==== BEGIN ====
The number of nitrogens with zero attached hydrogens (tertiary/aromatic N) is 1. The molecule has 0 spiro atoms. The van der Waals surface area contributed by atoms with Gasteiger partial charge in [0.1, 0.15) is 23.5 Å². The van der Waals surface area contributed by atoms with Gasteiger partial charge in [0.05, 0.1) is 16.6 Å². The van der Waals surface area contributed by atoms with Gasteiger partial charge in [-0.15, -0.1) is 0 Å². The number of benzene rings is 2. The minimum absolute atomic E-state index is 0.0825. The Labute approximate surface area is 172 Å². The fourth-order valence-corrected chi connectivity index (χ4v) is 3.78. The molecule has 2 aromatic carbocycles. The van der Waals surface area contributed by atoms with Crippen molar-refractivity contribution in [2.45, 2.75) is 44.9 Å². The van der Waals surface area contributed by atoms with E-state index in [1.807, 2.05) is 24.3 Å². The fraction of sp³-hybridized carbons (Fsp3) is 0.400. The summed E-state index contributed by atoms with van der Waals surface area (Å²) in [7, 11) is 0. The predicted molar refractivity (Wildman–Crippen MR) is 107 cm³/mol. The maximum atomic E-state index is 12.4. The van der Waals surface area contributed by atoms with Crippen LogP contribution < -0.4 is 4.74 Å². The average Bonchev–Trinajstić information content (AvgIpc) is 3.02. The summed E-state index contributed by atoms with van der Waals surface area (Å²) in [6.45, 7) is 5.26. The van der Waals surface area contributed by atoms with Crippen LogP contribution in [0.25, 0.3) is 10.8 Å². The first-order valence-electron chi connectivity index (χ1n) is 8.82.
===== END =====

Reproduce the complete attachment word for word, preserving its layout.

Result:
The number of nitrogens with zero attached hydrogens (tertiary/aromatic N) is 1. The molecule has 0 spiro atoms. The van der Waals surface area contributed by atoms with Gasteiger partial charge in [0.1, 0.15) is 23.5 Å². The van der Waals surface area contributed by atoms with Gasteiger partial charge in [0.05, 0.1) is 16.6 Å². The van der Waals surface area contributed by atoms with Gasteiger partial charge in [-0.15, -0.1) is 0 Å². The number of benzene rings is 2. The minimum absolute atomic E-state index is 0.0825. The Labute approximate surface area is 172 Å². The fourth-order valence-corrected chi connectivity index (χ4v) is 3.78. The molecule has 2 aromatic carbocycles. The van der Waals surface area contributed by atoms with Crippen molar-refractivity contribution in [2.45, 2.75) is 44.9 Å². The van der Waals surface area contributed by atoms with E-state index in [1.807, 2.05) is 24.3 Å². The fraction of sp³-hybridized carbons (Fsp3) is 0.400. The summed E-state index contributed by atoms with van der Waals surface area (Å²) in [7, 11) is 0. The predicted molar refractivity (Wildman–Crippen MR) is 107 cm³/mol. The maximum atomic E-state index is 12.4. The van der Waals surface area contributed by atoms with Crippen LogP contribution < -0.4 is 4.74 Å². The average Bonchev–Trinajstić information content (AvgIpc) is 3.02. The summed E-state index contributed by atoms with van der Waals surface area (Å²) in [6.45, 7) is 5.26. The van der Waals surface area contributed by atoms with Crippen LogP contribution in [0.25, 0.3) is 10.8 Å². The first-order valence-electron chi connectivity index (χ1n) is 8.82.